In graph theory, a planar graph is a graph that can be embedded in the plane, i.e., it can be drawn on the plane in such a way that its edges intersect only at their endpoints. In other words, it can be drawn in such a way that no edges cross each other. Such a drawing is called a plane graph or planar embedding of the graph. A plane graph can be defined as a planar graph with a mapping from every node to a point on a plane, and from every edge to a plane curve on that plane, such that the extreme points of each curve are the points mapped from its end nodes, and all curves are disjoint except on their extreme points.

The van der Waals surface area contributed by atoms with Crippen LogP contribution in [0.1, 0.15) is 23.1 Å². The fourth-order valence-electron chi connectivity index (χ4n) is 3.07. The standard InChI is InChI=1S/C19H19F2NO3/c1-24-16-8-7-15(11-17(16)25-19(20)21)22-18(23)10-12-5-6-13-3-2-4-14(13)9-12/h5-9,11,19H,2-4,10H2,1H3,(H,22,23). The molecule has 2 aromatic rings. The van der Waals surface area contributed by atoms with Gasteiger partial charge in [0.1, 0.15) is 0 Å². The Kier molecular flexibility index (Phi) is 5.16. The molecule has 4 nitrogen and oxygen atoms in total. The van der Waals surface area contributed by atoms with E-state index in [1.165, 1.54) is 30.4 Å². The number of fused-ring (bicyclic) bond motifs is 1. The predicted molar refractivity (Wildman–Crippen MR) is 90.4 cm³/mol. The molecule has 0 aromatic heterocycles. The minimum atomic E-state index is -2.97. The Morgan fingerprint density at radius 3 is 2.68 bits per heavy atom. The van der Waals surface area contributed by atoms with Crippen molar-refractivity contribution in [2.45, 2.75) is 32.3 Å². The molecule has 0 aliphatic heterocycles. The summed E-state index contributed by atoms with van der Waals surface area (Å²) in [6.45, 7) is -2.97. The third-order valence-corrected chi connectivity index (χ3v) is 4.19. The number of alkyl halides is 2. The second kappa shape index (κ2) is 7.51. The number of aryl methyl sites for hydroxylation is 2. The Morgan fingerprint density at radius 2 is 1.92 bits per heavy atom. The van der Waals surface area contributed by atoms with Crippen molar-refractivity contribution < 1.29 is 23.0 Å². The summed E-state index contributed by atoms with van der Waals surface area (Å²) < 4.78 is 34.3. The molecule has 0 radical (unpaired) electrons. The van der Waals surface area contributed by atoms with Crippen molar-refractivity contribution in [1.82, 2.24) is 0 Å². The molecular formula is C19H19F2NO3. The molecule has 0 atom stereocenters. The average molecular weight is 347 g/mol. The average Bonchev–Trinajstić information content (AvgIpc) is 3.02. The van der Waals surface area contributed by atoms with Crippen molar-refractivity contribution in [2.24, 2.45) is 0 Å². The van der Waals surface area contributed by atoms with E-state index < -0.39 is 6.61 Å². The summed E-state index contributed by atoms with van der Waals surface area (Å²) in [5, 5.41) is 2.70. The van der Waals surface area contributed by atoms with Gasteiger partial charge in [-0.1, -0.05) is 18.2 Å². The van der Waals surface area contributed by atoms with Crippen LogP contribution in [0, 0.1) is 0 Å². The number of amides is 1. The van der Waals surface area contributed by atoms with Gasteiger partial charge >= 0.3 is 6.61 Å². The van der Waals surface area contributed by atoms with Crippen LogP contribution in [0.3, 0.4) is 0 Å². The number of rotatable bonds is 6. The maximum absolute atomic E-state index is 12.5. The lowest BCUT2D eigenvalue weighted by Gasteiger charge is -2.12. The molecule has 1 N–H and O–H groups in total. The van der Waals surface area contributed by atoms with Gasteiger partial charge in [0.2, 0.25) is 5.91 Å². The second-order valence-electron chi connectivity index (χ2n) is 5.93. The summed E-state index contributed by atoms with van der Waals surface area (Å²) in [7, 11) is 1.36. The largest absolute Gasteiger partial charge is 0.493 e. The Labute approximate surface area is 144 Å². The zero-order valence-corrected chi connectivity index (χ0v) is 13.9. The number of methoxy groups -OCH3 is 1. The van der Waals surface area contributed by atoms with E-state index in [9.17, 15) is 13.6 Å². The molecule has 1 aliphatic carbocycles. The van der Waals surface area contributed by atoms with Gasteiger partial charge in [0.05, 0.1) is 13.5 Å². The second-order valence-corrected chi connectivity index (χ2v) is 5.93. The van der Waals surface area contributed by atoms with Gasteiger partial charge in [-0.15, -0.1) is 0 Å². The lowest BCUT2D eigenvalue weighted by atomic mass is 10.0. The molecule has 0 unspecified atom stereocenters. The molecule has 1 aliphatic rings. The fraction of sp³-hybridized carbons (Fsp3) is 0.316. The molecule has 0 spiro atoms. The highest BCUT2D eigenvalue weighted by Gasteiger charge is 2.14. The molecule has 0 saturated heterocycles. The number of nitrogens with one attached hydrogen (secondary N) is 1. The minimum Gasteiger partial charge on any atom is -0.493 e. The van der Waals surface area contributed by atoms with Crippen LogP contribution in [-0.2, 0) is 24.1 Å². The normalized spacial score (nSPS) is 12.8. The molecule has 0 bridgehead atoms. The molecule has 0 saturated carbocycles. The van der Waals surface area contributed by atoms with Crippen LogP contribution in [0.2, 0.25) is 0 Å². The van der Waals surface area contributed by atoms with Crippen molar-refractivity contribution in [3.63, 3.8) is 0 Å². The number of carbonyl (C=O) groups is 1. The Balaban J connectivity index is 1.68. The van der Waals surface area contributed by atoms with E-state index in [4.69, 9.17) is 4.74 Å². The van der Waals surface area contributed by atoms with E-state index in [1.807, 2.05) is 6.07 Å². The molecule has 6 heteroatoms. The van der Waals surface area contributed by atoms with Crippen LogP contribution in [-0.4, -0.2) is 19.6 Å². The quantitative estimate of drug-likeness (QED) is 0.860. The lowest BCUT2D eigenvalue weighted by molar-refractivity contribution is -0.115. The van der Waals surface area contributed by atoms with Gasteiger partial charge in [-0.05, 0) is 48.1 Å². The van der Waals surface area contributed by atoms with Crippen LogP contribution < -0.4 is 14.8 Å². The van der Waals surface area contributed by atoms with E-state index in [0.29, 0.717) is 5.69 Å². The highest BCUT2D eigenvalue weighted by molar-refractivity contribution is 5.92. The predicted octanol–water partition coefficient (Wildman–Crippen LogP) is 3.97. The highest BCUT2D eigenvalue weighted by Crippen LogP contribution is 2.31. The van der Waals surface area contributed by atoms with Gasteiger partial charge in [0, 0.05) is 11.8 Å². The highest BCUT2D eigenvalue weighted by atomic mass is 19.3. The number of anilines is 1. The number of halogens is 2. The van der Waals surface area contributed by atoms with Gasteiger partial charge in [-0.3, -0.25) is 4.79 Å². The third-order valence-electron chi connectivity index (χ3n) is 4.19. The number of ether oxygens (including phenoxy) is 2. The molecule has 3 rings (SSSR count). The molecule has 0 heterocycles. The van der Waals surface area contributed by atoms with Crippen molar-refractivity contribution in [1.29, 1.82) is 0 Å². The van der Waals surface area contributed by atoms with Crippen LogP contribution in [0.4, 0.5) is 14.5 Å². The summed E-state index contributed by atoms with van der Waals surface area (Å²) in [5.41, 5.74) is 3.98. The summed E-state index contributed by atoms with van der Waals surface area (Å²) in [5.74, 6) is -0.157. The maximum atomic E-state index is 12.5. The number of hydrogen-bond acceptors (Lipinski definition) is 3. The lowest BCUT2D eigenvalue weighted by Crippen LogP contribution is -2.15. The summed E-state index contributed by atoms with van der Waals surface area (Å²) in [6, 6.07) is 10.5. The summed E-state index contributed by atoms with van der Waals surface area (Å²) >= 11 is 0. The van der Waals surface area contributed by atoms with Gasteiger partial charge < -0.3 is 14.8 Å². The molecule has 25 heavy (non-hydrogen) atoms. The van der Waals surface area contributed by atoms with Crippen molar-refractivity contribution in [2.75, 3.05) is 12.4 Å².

Every graph that can be drawn on a plane can be drawn on the sphere as well, and vice versa.
Plane graphs can be encoded by combinatorial maps.
The equivalence class of topologically equivalent drawings on the sphere is called a planar map. Although a plane graph has an external or unbounded face, none of the faces of a planar map have a particular status.
A generalization of planar graphs are graphs which can be drawn on a surface of a given genus. In this terminology, planar graphs have graph genus 0, since the plane (and the sphere) are surfaces of genus 0. See "graph embedding" for other related topics.
Famous quotes containing the word graph:
“When producers want to know what the public wants, they graph it as curves. When they want to tell the public what to get, they say it in curves.”
—Marshall McLuhan (19111980)